Health Quality 2: Total Quality Management
Course: OM7042
Credit: 3
The quality of health care in the United States has garnered significant attention among health care professionals and the public. Health care quality is driven fundamentally by the leadership and management practices of health care organizations. This course will review approaches to building and sustaining a culture of performance excellence in health care organizations. It emphasizes the use of the Baldrige Performance Excellence Framework for designing, implementing, and improving organizational practices that influence health care quality. Topics include understanding patient and stakeholder needs, strategic and operations planning, workforce practices, measurement and analysis, leadership, organization assessment, and change management.
Health Informatics, Information Systems and Technology
Course: HI7010
Credit: 3
This course introduces the discipline of health informatics and covers emerging trends. Various information systems, technologies and applications utilized in the context of health and healthcare are introduced. Their characteristics, strengths, challenges, purpose and impact are taught. Impact on patients, populations and healthcare providers is emphasized. Factors influencing adoption and use of various clinical and health information systems and technologies are taught. Key information technologies and systems such as electronic health records, health information exchanges, personal health records, public health information systems and mobile health technologies are introduced in this course. Topics such as telemedicine, interoperability and technical concepts are taught, and evaluation framework is introduced.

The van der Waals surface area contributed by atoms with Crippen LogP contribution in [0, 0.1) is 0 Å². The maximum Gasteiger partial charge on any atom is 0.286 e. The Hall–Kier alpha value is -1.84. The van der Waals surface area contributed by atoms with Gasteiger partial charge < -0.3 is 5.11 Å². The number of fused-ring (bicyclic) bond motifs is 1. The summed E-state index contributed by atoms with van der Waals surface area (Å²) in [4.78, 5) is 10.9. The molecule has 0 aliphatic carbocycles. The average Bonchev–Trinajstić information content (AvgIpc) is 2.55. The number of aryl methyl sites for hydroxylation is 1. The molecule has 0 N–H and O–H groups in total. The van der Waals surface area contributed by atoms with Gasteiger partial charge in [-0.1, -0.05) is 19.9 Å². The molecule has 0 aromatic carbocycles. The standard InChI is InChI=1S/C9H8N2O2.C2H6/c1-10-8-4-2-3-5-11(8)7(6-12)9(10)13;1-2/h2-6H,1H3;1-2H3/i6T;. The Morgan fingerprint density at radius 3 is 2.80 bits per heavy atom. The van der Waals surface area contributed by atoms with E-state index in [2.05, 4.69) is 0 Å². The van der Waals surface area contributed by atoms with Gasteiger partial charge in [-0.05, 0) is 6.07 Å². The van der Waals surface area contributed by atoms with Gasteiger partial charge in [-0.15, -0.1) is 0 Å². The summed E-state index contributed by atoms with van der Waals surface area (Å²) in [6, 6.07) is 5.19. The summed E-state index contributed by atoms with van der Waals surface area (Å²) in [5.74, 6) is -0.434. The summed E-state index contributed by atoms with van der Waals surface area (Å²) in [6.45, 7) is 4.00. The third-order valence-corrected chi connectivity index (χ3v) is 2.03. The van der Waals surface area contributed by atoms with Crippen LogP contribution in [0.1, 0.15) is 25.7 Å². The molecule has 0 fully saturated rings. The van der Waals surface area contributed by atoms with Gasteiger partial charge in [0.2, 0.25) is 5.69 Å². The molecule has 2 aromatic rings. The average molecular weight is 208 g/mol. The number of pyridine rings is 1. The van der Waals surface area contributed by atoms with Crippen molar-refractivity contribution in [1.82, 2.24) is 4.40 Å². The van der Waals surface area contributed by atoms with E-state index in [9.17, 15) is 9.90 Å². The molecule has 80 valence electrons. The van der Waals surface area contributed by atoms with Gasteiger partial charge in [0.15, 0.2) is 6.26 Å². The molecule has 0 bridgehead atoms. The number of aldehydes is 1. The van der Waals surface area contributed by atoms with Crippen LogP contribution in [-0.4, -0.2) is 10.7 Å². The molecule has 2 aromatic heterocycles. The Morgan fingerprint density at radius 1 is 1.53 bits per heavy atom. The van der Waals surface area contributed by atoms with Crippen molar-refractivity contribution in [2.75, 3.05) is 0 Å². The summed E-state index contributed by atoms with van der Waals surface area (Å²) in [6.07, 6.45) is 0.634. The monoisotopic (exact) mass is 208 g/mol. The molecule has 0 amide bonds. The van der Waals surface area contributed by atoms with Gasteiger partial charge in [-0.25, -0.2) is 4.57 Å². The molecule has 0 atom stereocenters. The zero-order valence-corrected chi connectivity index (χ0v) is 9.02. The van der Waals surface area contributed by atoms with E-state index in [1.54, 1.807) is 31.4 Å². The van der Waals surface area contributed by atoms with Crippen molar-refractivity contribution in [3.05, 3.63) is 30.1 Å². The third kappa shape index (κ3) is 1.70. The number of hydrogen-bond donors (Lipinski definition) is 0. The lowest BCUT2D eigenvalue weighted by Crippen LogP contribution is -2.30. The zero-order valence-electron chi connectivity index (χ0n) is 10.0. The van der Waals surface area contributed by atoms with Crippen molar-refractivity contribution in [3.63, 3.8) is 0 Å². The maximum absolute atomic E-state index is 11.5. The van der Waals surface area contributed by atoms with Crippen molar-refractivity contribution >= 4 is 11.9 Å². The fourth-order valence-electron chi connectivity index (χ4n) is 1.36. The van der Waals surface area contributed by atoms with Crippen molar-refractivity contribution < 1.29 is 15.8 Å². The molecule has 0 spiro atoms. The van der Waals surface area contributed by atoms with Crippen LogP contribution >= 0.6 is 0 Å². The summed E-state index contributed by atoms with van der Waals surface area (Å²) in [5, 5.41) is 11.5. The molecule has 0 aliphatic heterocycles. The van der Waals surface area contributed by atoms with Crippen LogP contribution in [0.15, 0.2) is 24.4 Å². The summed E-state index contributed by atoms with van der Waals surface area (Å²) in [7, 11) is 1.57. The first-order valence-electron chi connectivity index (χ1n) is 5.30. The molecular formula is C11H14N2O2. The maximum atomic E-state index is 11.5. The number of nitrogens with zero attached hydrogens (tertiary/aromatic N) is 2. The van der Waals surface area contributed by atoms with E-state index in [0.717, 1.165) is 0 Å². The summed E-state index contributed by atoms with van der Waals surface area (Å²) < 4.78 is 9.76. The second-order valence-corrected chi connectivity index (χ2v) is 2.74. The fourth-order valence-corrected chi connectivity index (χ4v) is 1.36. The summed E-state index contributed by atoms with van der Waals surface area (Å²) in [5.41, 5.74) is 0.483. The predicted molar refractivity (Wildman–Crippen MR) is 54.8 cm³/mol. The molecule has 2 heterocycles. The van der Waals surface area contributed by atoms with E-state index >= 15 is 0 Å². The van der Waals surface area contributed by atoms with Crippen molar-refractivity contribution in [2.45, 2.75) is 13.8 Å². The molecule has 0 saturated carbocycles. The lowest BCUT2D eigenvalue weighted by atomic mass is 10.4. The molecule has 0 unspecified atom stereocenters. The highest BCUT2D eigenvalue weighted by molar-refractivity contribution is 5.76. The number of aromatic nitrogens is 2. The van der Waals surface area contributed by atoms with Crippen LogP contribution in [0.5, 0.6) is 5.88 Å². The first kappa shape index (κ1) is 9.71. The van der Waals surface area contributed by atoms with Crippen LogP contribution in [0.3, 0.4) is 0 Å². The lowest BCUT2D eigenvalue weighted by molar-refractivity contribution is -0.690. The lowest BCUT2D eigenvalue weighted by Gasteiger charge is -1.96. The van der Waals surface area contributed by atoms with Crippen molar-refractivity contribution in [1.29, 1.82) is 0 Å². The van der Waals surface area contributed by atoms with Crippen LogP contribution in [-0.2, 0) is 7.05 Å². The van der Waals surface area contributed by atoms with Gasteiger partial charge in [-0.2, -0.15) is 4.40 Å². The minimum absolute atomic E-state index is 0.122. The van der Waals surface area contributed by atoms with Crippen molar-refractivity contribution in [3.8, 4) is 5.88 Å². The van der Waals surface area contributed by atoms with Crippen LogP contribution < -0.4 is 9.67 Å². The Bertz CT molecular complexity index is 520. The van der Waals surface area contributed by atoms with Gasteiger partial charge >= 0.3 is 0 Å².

Health Care Marketplace 1: Health Economics
Course: ECON7021
Credit: 3
The goal of this course is use economic analysis to introduce and to understand the basic elements and dynamics of the US healthcare system with a particular emphasis on policy implications. Over the past 50 years, the size and scope of the US healthcare economy has grown considerably. In 1960, the US spent about 5% of its gross national product on health. We now spend $3.2 Trillion, or 18%+ of the gross national product on healthcare. This is not only double what it was twenty years ago, but is a per capita level far higher than other industrialized countries. The greater spending, however, does not seem to have purchased much better health. Why does the United States spend so remarkably on medical care for results that are not so remarkable? In seeking explanations and solutions, we will study the healthcare system in the United States and understand the factors that drive our appetite for healthcare goods and services. We will then examine alternatives to our current system, paying special attention to the ongoing legislative reform efforts coming from Washington DC.
Back to Top